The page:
In introductory economics courses, we are taught that every decision involves trade-offs. With that in mind, we should be wary of the simple-minded arguments in defense of unions that extend everywhere from the streets of Chicago to O’Donovan Hall.

Sketching a basic history of organized labor helps to illuminate the past importance — and present condition — of modern American unions.

Without a doubt, they helped to build America’s middle class into the envy of the world. It was unions that helped create minimum wages and maximum hours, ended many abusive labor practices and extended health care and pensions, however modest, to millions of American employees.

Over the past few decades, however, unions have seen their membership fall because of the conversion of the economy from manufacturing to services, coupled with government policies that have become less favorable to worker organization.

More and more states, particularly in the fast-growing South and West, have passed “right-to-work” laws, although that clever phrase does not accurately describe what is really an attempt to weaken unions by allowing workers to receive the benefits of collective bargaining without helping to fund their unions’ activities.

Though most employees in the private sector are no longer members of a union, the public sector has remained highly organized. Although membership has fallen, organized labor remains a potent political force, particularly within the Democratic Party.

Nevertheless, unions are under attack. Wisconsin’s controversial law targeting public-sector workers was perhaps the most brazen assault, eliminating the deduction of union dues from paychecks, requiring yearly votes among employees on the unions’ continued existence and chipping away at the right to bargain for anything except wage increases.

For people who believe, as I do, that America is at its best when everyone works together toward a common purpose, the attacks on organized labor are troublesome. The late Sen. Ted Kennedy (D-Mass.) said it best: “What is it about working men and women they find so offensive?”

Yet in rallying around working families, people sometimes become too starry eyed about the actual effectiveness of unions. When it acts responsibly, labor is a force for good. When unions focus instead on narrow issues of self interest, they emulate the same selfishness they purport to decry. The Chicago teachers’ strike is a case in point.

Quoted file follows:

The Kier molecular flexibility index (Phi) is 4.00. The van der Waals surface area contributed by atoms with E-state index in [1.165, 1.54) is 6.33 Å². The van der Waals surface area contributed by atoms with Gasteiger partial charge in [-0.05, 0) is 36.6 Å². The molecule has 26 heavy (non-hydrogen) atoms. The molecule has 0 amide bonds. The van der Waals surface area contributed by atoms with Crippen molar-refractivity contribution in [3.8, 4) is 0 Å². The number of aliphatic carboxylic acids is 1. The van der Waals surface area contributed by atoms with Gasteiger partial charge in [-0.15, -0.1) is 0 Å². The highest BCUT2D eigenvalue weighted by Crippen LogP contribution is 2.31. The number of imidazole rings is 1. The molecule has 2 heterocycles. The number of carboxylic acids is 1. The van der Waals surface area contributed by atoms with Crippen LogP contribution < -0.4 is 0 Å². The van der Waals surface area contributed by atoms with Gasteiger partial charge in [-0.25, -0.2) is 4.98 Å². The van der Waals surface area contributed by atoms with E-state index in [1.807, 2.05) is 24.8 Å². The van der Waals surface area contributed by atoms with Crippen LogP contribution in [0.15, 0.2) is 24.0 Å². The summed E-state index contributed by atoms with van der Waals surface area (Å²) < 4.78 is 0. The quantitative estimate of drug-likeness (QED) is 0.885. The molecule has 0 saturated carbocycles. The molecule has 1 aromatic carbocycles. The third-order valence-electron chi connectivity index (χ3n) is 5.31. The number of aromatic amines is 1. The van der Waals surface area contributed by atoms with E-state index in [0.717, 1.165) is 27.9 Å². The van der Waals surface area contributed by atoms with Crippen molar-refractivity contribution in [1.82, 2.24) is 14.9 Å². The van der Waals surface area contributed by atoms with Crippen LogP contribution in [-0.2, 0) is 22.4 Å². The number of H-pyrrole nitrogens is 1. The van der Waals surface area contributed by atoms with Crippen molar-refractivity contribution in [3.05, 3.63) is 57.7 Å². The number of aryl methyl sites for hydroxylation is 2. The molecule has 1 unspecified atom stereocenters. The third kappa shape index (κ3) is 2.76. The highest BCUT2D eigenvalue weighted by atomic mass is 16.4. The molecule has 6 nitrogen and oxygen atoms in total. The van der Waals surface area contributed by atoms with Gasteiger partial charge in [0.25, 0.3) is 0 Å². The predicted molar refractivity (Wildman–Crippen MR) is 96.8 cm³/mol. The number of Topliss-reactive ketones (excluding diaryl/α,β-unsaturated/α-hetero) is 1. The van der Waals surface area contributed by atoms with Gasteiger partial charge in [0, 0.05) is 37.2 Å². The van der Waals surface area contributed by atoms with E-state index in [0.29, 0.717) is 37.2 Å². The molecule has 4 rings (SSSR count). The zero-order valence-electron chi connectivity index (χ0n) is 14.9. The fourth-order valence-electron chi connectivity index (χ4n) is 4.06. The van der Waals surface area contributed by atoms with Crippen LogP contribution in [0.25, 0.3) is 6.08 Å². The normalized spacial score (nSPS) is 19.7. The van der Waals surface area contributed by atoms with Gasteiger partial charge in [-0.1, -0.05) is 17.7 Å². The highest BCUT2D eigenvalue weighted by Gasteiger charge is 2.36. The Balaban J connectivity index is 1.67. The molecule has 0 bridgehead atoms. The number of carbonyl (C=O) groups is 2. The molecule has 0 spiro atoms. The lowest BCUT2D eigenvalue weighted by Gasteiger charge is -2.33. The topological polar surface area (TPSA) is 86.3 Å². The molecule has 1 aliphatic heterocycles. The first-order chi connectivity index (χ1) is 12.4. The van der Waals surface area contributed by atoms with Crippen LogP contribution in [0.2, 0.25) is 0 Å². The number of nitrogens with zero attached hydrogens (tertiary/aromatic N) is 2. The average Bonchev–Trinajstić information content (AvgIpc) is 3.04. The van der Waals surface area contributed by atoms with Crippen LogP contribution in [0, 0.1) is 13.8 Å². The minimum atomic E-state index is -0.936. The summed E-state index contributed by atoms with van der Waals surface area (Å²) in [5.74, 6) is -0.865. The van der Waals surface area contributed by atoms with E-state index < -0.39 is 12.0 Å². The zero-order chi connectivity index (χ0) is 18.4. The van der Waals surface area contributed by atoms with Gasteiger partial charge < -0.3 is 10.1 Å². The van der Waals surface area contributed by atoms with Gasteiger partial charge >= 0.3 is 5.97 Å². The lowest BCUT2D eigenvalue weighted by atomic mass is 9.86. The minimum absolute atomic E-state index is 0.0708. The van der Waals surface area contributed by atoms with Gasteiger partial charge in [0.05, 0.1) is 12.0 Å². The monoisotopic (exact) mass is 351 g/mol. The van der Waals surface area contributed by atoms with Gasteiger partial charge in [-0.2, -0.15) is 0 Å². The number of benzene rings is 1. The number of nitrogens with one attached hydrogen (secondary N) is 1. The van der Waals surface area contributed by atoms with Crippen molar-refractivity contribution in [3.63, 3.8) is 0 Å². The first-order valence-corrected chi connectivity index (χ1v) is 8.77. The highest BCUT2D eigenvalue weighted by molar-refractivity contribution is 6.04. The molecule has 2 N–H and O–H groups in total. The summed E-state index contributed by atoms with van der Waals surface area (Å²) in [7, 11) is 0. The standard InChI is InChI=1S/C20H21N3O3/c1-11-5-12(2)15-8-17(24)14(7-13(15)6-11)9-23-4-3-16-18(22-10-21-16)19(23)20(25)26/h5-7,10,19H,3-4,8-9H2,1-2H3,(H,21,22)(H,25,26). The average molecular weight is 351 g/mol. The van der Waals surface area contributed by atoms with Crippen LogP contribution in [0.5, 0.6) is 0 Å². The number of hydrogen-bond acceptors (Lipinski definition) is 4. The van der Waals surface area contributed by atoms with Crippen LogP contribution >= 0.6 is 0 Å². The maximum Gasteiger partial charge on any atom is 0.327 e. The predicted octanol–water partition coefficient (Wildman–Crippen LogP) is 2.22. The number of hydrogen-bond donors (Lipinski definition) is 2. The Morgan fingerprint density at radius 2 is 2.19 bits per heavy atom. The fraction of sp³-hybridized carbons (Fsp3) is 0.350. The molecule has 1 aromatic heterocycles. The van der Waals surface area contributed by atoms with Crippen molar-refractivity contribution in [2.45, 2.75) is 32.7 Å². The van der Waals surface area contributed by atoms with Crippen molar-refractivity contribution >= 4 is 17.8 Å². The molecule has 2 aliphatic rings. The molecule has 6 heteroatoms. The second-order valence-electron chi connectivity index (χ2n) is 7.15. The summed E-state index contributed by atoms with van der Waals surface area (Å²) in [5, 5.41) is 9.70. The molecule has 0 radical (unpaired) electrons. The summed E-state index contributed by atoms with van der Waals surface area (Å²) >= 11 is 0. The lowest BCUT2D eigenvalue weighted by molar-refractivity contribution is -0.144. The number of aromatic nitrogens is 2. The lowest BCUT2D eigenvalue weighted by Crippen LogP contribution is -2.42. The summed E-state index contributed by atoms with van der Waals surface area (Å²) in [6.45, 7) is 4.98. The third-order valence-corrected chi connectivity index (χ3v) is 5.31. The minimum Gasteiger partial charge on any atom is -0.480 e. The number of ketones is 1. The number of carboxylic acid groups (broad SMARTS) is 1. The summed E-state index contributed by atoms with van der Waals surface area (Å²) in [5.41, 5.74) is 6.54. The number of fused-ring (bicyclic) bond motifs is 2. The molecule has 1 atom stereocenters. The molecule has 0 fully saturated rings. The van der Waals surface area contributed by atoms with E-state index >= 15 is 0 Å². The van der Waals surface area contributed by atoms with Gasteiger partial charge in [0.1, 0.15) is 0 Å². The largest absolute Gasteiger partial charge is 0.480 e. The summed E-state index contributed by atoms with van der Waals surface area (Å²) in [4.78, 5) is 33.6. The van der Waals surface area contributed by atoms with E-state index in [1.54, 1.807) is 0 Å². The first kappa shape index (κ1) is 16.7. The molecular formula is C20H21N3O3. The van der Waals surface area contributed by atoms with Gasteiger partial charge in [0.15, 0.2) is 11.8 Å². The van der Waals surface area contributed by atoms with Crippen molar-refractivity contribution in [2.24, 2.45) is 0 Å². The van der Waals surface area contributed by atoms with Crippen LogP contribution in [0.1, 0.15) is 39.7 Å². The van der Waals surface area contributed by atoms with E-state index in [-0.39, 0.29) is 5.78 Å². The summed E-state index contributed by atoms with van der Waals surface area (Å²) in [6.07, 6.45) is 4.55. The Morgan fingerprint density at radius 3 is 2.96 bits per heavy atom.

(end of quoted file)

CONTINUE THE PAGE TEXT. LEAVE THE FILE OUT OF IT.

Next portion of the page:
Across the country, teachers are not paid commensurate to their critical role in society. The profession is given neither the respect nor the recognition it deserves. But while many individual teachers go to heroic ends to make their students successful, their unions all too often stand in the way of progress.

Chicago Mayor Rahm Emanuel, not a conservative by any measure, proposed a fair contract that included a whopping 16 percent pay increase in exchange for more comprehensive accountability, including detailed evaluations of classroom performance.

But for the Chicago Teachers Union, 16 percent wasn’t enough. They demanded a bigger raise and weaker evaluating criteria, and, when their demands weren’t met, they went on strike.

We tend to view labor disputes in a vacuum. Management wants one things, labor wants something different; the fight is between them. That ignores the impact that union contracts have beyond the bargaining table.

To fund a 16 percent raise, Chicago will have to hike taxes and slash spending for other important services. And if the union prevails on weaker accountability standards, 350,000 Chicago public-school students will pay the price.

The underpaid food service workers here at Georgetown have more moral authority than the Chicago teachers — who are among the highest paid in the nation — but the union contract at Leo’s also imposes indirect costs.

By all accounts, cafeteria staffers were treated poorly by their employer, Aramark Higher Education, before the workers organized and affiliated with UNITE HERE. And if the recent allegations that Aramark continues to mistreat workers are true, the union should make full use of relevant local and federal labor laws to force the company into compliance.

A union contract gives workers better pay and more generous benefits, increasing the cost of running the dining hall. To balance higher labor costs, it would make sense for Aramark to minimize other expenses or raise the price of meals.

Personally, I’m more than willing to forgo weekday “make-your-own pizza” if it means that cafeteria workers — who get up before dawn, often don’t get home until after sundown and work a low-wage job in between — have more money in their pockets and more dignity in their work.

But we must be honest about the costs and benefits of unions. After all, another lesson of economics is that there is no such thing as a free lunch.

EVAN HOLLANDER is a junior in the School of Foreign Service. He is senior sports editor of The Hoya.

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